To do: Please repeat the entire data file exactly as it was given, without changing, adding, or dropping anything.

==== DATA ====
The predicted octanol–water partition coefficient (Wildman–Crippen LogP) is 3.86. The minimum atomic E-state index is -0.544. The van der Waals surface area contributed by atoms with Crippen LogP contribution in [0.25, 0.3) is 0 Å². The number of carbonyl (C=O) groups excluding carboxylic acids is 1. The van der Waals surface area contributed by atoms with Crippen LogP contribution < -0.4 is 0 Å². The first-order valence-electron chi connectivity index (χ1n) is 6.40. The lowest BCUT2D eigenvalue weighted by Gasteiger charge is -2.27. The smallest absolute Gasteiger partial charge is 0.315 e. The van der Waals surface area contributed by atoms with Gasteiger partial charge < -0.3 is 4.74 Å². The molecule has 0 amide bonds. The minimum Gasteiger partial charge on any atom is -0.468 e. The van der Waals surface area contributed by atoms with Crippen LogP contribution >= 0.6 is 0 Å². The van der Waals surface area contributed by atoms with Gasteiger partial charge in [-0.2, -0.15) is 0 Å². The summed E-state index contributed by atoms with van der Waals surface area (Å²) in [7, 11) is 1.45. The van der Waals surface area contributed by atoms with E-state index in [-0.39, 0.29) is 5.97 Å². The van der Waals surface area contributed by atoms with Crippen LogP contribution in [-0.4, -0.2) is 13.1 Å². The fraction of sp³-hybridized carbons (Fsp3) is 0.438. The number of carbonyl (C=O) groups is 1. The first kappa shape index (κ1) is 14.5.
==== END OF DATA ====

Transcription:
The predicted octanol–water partition coefficient (Wildman–Crippen LogP) is 3.86. The minimum atomic E-state index is -0.544. The van der Waals surface area contributed by atoms with Crippen LogP contribution in [0.25, 0.3) is 0 Å². The number of carbonyl (C=O) groups excluding carboxylic acids is 1. The van der Waals surface area contributed by atoms with Crippen LogP contribution < -0.4 is 0 Å². The first-order valence-electron chi connectivity index (χ1n) is 6.40. The lowest BCUT2D eigenvalue weighted by Gasteiger charge is -2.27. The smallest absolute Gasteiger partial charge is 0.315 e. The van der Waals surface area contributed by atoms with Gasteiger partial charge < -0.3 is 4.74 Å². The molecule has 0 amide bonds. The minimum Gasteiger partial charge on any atom is -0.468 e. The van der Waals surface area contributed by atoms with Crippen LogP contribution >= 0.6 is 0 Å². The van der Waals surface area contributed by atoms with Gasteiger partial charge in [-0.2, -0.15) is 0 Å². The summed E-state index contributed by atoms with van der Waals surface area (Å²) in [7, 11) is 1.45. The van der Waals surface area contributed by atoms with E-state index in [-0.39, 0.29) is 5.97 Å². The van der Waals surface area contributed by atoms with Crippen LogP contribution in [-0.4, -0.2) is 13.1 Å². The fraction of sp³-hybridized carbons (Fsp3) is 0.438. The number of carbonyl (C=O) groups is 1. The first kappa shape index (κ1) is 14.5.